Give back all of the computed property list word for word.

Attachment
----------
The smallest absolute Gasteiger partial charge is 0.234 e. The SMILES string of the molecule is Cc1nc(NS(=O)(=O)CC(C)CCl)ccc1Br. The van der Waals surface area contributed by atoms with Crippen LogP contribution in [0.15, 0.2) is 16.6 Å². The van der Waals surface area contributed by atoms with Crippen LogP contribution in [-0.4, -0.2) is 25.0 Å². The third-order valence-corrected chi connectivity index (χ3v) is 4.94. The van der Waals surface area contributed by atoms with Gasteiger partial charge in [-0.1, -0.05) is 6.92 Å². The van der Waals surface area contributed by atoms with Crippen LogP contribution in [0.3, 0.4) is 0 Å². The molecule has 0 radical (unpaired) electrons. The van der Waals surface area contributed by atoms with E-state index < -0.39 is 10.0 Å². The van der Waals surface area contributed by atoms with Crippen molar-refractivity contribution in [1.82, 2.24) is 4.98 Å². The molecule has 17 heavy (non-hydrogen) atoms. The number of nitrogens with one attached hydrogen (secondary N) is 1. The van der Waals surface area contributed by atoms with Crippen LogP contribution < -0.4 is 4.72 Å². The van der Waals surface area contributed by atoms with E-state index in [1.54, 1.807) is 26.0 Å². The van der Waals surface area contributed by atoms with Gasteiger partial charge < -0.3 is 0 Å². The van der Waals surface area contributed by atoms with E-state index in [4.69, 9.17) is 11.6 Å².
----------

The smallest absolute Gasteiger partial charge is 0.234 e. The SMILES string of the molecule is Cc1nc(NS(=O)(=O)CC(C)CCl)ccc1Br. The van der Waals surface area contributed by atoms with Crippen LogP contribution in [0.15, 0.2) is 16.6 Å². The van der Waals surface area contributed by atoms with Crippen LogP contribution in [-0.4, -0.2) is 25.0 Å². The third-order valence-corrected chi connectivity index (χ3v) is 4.94. The van der Waals surface area contributed by atoms with Gasteiger partial charge in [-0.1, -0.05) is 6.92 Å². The van der Waals surface area contributed by atoms with Crippen LogP contribution in [0.3, 0.4) is 0 Å². The molecule has 0 radical (unpaired) electrons. The van der Waals surface area contributed by atoms with E-state index < -0.39 is 10.0 Å². The van der Waals surface area contributed by atoms with Crippen molar-refractivity contribution in [1.82, 2.24) is 4.98 Å². The molecule has 17 heavy (non-hydrogen) atoms. The number of nitrogens with one attached hydrogen (secondary N) is 1. The van der Waals surface area contributed by atoms with Crippen LogP contribution < -0.4 is 4.72 Å². The van der Waals surface area contributed by atoms with E-state index in [1.54, 1.807) is 26.0 Å². The van der Waals surface area contributed by atoms with Gasteiger partial charge < -0.3 is 0 Å². The van der Waals surface area contributed by atoms with E-state index in [4.69, 9.17) is 11.6 Å².